”The analysis presented here indicates that, outside the immediate war-time period, these adjustments are distorting and degrading the data rather than improving it.

    …as anyone who has taken even an introductory statistics course should know.

    Also, at least some scientists were concerned enough to petition Congress to act.

    “A recent letter from 300 scientists is requesting that Congress assure that the Data Quality Act is complied with, which NOAA has not done regarding both the U.S. and global empirical temperature observations.”

    Congress didn’t act. No surprise there.

    Good to know there are still scientists pointing out the shoddy methods and the abuse of data by the warmists.

    Thx, Kenneth!

    PS – this person (“Hum”) knows…

    I would only add that, if one does create an adjusted data set, he should never misrepresent it as real data, even if he has saved the original one that he adjusted.

  6. Mad World

    Ilya Doronov: “Did we build the Nord Stream 2 pipeline for no reason?”

    Vladimir Putin: “No, we do not build anything for no reason. We received the necessary technology and we did our work properly. If necessary, we will put Nord Stream 2 into operation. If this matter is of interest to you, I can talk about it in more detail, however, I would prefer not to waste time on it.”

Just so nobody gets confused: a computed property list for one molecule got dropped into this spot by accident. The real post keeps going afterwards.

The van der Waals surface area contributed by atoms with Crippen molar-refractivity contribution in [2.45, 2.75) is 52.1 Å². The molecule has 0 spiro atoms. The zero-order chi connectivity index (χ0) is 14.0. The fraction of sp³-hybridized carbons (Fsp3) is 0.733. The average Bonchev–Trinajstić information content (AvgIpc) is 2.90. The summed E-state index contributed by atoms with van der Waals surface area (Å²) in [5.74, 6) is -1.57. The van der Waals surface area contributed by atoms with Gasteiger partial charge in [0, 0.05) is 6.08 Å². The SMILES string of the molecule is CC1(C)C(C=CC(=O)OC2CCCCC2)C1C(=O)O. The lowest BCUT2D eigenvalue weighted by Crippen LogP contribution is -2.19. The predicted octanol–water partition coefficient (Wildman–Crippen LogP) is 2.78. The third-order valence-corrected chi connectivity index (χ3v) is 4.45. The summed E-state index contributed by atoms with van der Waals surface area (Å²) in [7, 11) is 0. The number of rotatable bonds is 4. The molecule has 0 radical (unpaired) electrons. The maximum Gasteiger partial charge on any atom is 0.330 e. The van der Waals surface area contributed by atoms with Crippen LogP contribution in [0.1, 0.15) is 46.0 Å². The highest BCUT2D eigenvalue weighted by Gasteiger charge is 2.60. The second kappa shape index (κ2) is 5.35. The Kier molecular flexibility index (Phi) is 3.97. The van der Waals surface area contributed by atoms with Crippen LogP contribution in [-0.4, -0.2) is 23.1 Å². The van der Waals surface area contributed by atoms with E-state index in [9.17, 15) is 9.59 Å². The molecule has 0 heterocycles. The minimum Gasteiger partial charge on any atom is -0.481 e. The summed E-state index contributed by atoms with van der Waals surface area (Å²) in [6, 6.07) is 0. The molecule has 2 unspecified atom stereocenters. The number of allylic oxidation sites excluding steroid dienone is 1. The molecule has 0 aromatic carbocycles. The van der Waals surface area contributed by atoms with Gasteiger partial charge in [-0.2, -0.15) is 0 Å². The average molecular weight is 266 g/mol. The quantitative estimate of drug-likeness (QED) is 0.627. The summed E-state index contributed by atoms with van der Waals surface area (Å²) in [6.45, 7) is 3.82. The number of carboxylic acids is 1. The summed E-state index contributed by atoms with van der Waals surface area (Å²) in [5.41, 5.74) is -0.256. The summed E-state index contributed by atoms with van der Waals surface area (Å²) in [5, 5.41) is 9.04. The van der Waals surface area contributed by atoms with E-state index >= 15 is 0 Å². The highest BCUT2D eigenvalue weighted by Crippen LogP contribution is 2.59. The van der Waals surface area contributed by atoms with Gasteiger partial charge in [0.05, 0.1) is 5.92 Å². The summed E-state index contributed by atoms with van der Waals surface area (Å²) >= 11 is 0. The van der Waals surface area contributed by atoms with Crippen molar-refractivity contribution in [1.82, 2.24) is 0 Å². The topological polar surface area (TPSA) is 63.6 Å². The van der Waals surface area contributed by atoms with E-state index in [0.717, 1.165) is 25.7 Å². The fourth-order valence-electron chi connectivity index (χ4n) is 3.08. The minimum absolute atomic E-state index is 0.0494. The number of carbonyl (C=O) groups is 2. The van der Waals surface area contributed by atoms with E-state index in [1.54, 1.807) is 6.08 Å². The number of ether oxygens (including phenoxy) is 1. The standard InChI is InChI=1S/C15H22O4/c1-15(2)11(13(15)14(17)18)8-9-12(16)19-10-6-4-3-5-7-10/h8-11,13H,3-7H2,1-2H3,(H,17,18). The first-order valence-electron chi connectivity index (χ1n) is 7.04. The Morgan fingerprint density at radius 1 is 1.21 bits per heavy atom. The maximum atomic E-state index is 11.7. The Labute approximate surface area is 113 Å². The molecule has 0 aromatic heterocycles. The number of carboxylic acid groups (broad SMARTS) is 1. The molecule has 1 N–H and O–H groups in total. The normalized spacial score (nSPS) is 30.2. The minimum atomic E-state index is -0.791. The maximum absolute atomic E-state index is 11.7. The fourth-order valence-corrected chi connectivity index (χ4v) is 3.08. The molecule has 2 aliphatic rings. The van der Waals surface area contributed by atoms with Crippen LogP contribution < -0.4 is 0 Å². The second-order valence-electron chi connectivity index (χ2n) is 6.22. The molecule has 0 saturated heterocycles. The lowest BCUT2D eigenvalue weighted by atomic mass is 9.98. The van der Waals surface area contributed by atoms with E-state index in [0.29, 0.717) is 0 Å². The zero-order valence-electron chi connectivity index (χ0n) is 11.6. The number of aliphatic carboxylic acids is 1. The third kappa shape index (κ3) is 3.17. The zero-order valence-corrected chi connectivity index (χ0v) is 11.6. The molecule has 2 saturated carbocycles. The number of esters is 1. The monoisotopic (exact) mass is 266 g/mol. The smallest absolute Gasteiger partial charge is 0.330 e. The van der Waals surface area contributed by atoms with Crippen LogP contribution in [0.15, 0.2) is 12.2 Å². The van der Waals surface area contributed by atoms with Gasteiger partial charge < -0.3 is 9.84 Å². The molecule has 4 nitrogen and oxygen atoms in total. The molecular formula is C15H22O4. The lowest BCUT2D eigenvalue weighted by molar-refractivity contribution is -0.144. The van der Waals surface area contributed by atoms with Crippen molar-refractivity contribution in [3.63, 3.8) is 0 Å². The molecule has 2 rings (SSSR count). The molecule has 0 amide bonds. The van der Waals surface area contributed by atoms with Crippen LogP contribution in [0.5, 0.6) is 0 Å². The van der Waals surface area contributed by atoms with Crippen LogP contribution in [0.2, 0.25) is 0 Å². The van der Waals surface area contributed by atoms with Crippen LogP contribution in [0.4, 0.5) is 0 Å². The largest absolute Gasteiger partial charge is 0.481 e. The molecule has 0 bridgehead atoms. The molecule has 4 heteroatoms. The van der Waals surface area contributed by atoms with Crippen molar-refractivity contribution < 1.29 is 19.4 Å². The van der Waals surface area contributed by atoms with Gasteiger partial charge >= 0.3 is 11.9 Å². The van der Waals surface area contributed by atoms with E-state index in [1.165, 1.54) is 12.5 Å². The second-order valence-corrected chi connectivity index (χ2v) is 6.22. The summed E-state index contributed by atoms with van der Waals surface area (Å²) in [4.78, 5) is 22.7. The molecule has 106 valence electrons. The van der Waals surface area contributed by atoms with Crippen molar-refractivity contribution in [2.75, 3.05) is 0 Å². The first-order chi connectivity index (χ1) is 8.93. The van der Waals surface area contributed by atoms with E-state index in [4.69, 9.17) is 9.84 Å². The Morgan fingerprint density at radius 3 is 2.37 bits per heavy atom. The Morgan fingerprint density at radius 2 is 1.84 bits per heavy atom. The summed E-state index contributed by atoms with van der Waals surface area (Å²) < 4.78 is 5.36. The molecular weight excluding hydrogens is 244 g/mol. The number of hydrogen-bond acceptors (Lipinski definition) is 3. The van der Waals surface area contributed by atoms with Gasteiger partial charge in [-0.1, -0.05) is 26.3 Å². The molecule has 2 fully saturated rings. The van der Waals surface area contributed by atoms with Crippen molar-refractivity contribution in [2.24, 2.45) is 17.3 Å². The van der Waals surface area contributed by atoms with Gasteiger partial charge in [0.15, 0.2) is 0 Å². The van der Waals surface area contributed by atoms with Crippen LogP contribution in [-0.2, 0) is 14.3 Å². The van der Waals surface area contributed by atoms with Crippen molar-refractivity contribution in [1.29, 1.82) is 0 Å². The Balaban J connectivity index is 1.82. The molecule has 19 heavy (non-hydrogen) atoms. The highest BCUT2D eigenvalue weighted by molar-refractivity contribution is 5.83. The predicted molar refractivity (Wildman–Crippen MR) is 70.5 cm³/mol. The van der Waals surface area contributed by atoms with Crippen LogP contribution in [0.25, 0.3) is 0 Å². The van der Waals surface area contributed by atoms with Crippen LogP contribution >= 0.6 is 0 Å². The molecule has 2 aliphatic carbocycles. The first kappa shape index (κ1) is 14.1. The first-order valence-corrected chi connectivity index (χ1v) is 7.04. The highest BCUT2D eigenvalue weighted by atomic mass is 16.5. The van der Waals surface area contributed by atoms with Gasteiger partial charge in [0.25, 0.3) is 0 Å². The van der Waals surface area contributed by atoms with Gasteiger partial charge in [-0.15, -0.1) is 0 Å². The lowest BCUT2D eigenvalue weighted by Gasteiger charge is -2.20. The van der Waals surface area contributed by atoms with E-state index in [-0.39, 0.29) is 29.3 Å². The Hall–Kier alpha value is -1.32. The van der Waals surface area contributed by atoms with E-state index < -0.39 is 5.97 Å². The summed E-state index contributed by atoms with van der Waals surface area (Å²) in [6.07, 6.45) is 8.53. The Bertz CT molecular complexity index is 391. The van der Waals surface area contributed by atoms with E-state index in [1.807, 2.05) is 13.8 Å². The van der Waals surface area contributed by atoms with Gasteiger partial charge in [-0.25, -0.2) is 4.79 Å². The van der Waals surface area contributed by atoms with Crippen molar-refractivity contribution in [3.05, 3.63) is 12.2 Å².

Ilya Doronov: “No, you said a lot on the topic, you said we were ready and the pipeline had been built.”

    Vladimir Putin: “Nord Stream 1 is practically closed, and everyone is saying: ‘Russia is using its energy weapon.’ More nonsense and rubbish. What weapon are we using? We supply as much gas as our partners need, as much as they order. We are not pumping gas into the air but supplying the amount ordered. We fill the orders that we receive.

    What has happened? The operation of one of the two gas pipelines running across Ukraine was suspended by Ukraine for a made-up reason, alleging that there was no control over it. They closed it themselves. It was not us who closed it, Ukraine did it. This is my first point.

    Another pipeline, Yamal–Europe, runs across Poland. Poland imposed sanctions on this gas pipeline and suspended its functioning. Was it us who did this? No, the Poles did it. The Ukrainians did it and the Poles.